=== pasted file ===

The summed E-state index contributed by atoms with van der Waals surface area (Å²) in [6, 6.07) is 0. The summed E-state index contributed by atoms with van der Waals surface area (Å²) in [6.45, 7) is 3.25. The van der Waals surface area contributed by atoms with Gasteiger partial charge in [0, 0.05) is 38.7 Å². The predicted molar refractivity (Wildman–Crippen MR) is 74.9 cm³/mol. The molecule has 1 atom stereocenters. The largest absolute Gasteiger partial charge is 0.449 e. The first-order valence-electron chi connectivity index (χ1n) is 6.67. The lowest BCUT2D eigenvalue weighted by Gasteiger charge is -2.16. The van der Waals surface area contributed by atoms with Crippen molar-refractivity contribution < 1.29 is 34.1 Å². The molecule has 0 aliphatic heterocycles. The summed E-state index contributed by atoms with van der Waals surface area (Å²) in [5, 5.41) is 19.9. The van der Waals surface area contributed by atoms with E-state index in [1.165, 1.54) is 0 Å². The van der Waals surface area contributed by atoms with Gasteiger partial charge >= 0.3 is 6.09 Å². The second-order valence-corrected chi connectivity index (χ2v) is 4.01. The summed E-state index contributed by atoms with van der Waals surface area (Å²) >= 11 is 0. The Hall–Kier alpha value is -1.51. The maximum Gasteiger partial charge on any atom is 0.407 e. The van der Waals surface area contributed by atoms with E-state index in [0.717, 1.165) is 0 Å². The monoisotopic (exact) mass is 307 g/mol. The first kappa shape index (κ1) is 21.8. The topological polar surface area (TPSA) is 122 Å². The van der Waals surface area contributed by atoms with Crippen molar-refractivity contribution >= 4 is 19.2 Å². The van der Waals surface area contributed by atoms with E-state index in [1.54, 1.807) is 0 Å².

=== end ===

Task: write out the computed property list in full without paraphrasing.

The summed E-state index contributed by atoms with van der Waals surface area (Å²) in [6, 6.07) is 0. The summed E-state index contributed by atoms with van der Waals surface area (Å²) in [6.45, 7) is 3.25. The van der Waals surface area contributed by atoms with Gasteiger partial charge in [0, 0.05) is 38.7 Å². The predicted molar refractivity (Wildman–Crippen MR) is 74.9 cm³/mol. The molecule has 1 atom stereocenters. The largest absolute Gasteiger partial charge is 0.449 e. The first-order valence-electron chi connectivity index (χ1n) is 6.67. The lowest BCUT2D eigenvalue weighted by Gasteiger charge is -2.16. The van der Waals surface area contributed by atoms with Crippen molar-refractivity contribution < 1.29 is 34.1 Å². The molecule has 0 aliphatic heterocycles. The summed E-state index contributed by atoms with van der Waals surface area (Å²) in [5, 5.41) is 19.9. The van der Waals surface area contributed by atoms with E-state index in [1.165, 1.54) is 0 Å². The van der Waals surface area contributed by atoms with Gasteiger partial charge >= 0.3 is 6.09 Å². The second-order valence-corrected chi connectivity index (χ2v) is 4.01. The summed E-state index contributed by atoms with van der Waals surface area (Å²) >= 11 is 0. The Hall–Kier alpha value is -1.51. The maximum Gasteiger partial charge on any atom is 0.407 e. The van der Waals surface area contributed by atoms with E-state index in [0.717, 1.165) is 0 Å². The monoisotopic (exact) mass is 307 g/mol. The first kappa shape index (κ1) is 21.8. The topological polar surface area (TPSA) is 122 Å². The van der Waals surface area contributed by atoms with Crippen molar-refractivity contribution >= 4 is 19.2 Å². The van der Waals surface area contributed by atoms with E-state index in [1.54, 1.807) is 0 Å².